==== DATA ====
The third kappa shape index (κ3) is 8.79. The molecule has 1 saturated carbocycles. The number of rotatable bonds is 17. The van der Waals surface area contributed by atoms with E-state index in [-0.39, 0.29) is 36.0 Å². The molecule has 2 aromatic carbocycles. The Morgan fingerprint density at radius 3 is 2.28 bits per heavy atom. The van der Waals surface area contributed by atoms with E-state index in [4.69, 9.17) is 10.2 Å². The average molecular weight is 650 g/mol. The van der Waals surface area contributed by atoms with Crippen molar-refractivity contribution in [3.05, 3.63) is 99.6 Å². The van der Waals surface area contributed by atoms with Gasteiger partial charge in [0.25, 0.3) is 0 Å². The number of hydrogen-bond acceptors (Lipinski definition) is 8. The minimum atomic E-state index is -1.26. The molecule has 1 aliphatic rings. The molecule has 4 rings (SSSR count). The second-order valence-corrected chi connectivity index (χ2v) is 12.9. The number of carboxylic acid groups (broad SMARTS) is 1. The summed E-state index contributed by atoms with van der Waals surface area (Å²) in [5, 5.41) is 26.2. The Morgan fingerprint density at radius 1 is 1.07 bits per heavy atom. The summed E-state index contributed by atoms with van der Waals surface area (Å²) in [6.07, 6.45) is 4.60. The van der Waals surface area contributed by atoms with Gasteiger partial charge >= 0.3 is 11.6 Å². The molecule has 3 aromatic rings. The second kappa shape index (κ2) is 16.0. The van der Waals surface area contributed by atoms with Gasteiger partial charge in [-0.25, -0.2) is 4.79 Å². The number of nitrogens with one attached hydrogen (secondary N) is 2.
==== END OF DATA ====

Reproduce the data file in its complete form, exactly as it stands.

The third kappa shape index (κ3) is 8.79. The molecule has 1 saturated carbocycles. The number of rotatable bonds is 17. The van der Waals surface area contributed by atoms with E-state index in [-0.39, 0.29) is 36.0 Å². The molecule has 2 aromatic carbocycles. The Morgan fingerprint density at radius 3 is 2.28 bits per heavy atom. The van der Waals surface area contributed by atoms with E-state index in [4.69, 9.17) is 10.2 Å². The average molecular weight is 650 g/mol. The van der Waals surface area contributed by atoms with Crippen molar-refractivity contribution in [3.05, 3.63) is 99.6 Å². The van der Waals surface area contributed by atoms with Gasteiger partial charge in [0.25, 0.3) is 0 Å². The number of hydrogen-bond acceptors (Lipinski definition) is 8. The minimum atomic E-state index is -1.26. The molecule has 1 aliphatic rings. The molecule has 4 rings (SSSR count). The second-order valence-corrected chi connectivity index (χ2v) is 12.9. The number of carboxylic acid groups (broad SMARTS) is 1. The summed E-state index contributed by atoms with van der Waals surface area (Å²) in [5, 5.41) is 26.2. The Morgan fingerprint density at radius 1 is 1.07 bits per heavy atom. The summed E-state index contributed by atoms with van der Waals surface area (Å²) in [6.07, 6.45) is 4.60. The van der Waals surface area contributed by atoms with Gasteiger partial charge >= 0.3 is 11.6 Å². The molecule has 3 aromatic rings. The second kappa shape index (κ2) is 16.0. The van der Waals surface area contributed by atoms with Gasteiger partial charge in [-0.25, -0.2) is 4.79 Å². The number of nitrogens with one attached hydrogen (secondary N) is 2.